The momentous implications of the Expo 2020 win are still to be fully understood. First, I want to take a step back and reflect on the historical importance of this win, then I will make some bold predictions for the next few years.
This win is historical
When the Expo comes to Dubai in 2020, it will be 169 years since “The Great Exhibition” took place in London in the year 1851. By then, Dubai will be the 57th city to host a World Expo.
Putting that in perspective, and depending whether you consider Korea as an emerging market or not (Daejeon 1993 and Yeosu 2012), the UAE should be the second or third “EM” country to host the expo after China (Shanghai 2010) and Russia (Astana 2017).
So this is a win for the entire Dubai “catchment area”, a region which
- covers an area going east to India and Pakistan and west to Morocco, and
- has more than 2 billion people.
Again, thinking about the “BRICs” (Brazil, Russia, India, China), it is truly amazing that a small country like the UAE manages to host such an event ahead of India and Brazil.
The cultural and political implications are extremely exciting. At a time where the west is relaxing relations with Iran, there could be no better time for the Arab and Muslim world to show a modern, progressive, and friendly face to the world.
In this historical light, the motto of the Expo “Connecting Minds, Creating the Future” takes its full historical dimension.
The Economic implications are very exciting
An estimated $7billion+ needs to be spent on additional infrastructure. Add this spending to the ongoing investments in Dubai, due to its existing fundamentals, and the compounding effect is very potent.
- For every dollar being spent, more jobs are created.
- With every job, more families are moving into Dubai.
- And every family needs clothing, food, schooling and healthcare.
- See our blog on Dubai’s special place for details on how this compounding effect works.
Business and consumer confidence will be boosted even more. It is likely that real estate will be a major beneficiary of the investments. Population will increase, along with local wealth creation.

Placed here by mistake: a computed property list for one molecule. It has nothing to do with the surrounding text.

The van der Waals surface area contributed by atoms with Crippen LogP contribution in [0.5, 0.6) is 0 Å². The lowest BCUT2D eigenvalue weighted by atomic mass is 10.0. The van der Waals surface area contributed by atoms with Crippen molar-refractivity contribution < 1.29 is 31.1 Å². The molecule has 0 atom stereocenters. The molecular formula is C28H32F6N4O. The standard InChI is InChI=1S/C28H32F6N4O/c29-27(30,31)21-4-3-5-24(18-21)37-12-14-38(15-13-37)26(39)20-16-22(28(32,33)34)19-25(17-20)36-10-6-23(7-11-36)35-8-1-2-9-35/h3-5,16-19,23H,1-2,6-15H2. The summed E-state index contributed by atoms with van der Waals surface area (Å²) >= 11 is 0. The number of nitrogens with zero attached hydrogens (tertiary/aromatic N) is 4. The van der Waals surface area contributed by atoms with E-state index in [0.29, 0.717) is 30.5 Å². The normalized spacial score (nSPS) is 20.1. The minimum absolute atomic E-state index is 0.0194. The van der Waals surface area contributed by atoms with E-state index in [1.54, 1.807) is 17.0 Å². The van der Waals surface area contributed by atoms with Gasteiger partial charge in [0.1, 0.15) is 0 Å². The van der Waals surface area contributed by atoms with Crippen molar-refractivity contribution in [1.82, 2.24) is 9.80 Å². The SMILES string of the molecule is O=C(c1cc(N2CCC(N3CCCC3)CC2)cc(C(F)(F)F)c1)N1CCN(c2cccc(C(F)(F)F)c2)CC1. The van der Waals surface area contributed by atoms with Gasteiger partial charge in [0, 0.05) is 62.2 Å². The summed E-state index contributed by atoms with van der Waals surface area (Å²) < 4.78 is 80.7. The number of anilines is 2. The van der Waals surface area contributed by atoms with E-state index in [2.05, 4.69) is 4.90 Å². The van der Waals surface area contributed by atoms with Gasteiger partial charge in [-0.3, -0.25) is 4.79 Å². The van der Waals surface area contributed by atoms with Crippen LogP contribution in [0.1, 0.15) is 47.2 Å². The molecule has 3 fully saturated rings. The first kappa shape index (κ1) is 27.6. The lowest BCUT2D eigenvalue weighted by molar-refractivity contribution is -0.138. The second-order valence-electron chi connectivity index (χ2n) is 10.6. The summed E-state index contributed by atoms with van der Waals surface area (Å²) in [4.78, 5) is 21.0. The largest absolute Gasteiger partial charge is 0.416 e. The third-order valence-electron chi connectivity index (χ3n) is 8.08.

The equity markets will continue to have strong tail winds. This will support regional investment, generally including private equity and venture capital.
Corporate Governance will strengthen as regional companies benefit from closer examination. This leads to stronger companies with better profits, which fuels the virtual cycle of investment and job creation.
Dubai will attract more and better talent, including people from North America and Europe. The city will be more cosmopolitan than ever with fewer people speaking Arabic.
China’s fascination with and focus on Dubai will increase. The city’s role as a hub between East and West, particularly between Asia and Africa, will strengthen.
Can everybody be a winner?
For long time Dubai residents and nationals, the joy and pride of being part of the expo will sometimes be balanced by the price to be paid in making the expo a success.
Building sites will be busier than ever. Road-works too.
Real estate prices will go up, and with them the costs of rent, schooling, healthcare etc.
While the city and business owners will be clear beneficiaries of the business boom, the emerging middle class will need salaries to rise in order to maintain their standards of living.
The government and employers will need to exercise responsible judgment so that everyone wins.
It is all about execution now
While Dubai had competition to contend with for the bid, “the execution is entirely in our hands now”.
And execution is one thing Dubai knows about.
In an inspirational speech to a gathering of Dubai businessmen last night, Jeremy Irons said in his unique style: “you are the can-do people, go and do it! And please export this can-do attitude to the rest of the world…”
And that too is Connecting Minds, Creating the Future.